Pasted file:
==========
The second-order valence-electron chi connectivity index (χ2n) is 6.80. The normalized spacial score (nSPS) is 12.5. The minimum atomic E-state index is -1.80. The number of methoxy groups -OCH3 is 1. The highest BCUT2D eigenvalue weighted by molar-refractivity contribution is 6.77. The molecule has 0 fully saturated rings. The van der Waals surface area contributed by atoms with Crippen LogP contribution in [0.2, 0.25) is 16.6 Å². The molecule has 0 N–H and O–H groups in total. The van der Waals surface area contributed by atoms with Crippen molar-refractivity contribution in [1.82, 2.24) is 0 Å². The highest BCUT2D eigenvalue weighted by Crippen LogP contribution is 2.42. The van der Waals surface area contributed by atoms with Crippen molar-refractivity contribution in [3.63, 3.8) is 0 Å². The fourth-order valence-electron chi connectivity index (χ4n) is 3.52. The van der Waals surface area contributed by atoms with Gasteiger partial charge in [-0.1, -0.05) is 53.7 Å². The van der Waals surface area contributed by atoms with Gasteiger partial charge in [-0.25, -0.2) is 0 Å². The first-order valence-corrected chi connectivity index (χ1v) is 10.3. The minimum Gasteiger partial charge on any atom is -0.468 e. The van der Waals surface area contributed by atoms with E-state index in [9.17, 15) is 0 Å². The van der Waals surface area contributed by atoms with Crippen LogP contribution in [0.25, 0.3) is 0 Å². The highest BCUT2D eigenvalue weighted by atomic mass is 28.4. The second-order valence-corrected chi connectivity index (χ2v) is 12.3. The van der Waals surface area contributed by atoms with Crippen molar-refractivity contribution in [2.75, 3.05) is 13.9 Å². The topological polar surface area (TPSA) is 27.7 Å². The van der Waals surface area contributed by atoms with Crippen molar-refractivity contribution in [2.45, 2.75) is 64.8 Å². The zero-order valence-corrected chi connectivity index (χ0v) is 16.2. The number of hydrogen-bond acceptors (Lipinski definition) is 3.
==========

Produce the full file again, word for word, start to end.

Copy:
The second-order valence-electron chi connectivity index (χ2n) is 6.80. The normalized spacial score (nSPS) is 12.5. The minimum atomic E-state index is -1.80. The number of methoxy groups -OCH3 is 1. The highest BCUT2D eigenvalue weighted by molar-refractivity contribution is 6.77. The molecule has 0 fully saturated rings. The van der Waals surface area contributed by atoms with Crippen LogP contribution in [0.2, 0.25) is 16.6 Å². The molecule has 0 N–H and O–H groups in total. The van der Waals surface area contributed by atoms with Crippen molar-refractivity contribution in [1.82, 2.24) is 0 Å². The highest BCUT2D eigenvalue weighted by Crippen LogP contribution is 2.42. The van der Waals surface area contributed by atoms with Crippen molar-refractivity contribution in [3.63, 3.8) is 0 Å². The fourth-order valence-electron chi connectivity index (χ4n) is 3.52. The van der Waals surface area contributed by atoms with Gasteiger partial charge in [-0.1, -0.05) is 53.7 Å². The van der Waals surface area contributed by atoms with Gasteiger partial charge in [-0.25, -0.2) is 0 Å². The first-order valence-corrected chi connectivity index (χ1v) is 10.3. The minimum Gasteiger partial charge on any atom is -0.468 e. The van der Waals surface area contributed by atoms with E-state index in [9.17, 15) is 0 Å². The van der Waals surface area contributed by atoms with Crippen LogP contribution in [0.25, 0.3) is 0 Å². The highest BCUT2D eigenvalue weighted by atomic mass is 28.4. The second-order valence-corrected chi connectivity index (χ2v) is 12.3. The van der Waals surface area contributed by atoms with Crippen molar-refractivity contribution in [2.75, 3.05) is 13.9 Å². The topological polar surface area (TPSA) is 27.7 Å². The van der Waals surface area contributed by atoms with Crippen molar-refractivity contribution in [2.45, 2.75) is 64.8 Å². The zero-order valence-corrected chi connectivity index (χ0v) is 16.2. The number of hydrogen-bond acceptors (Lipinski definition) is 3.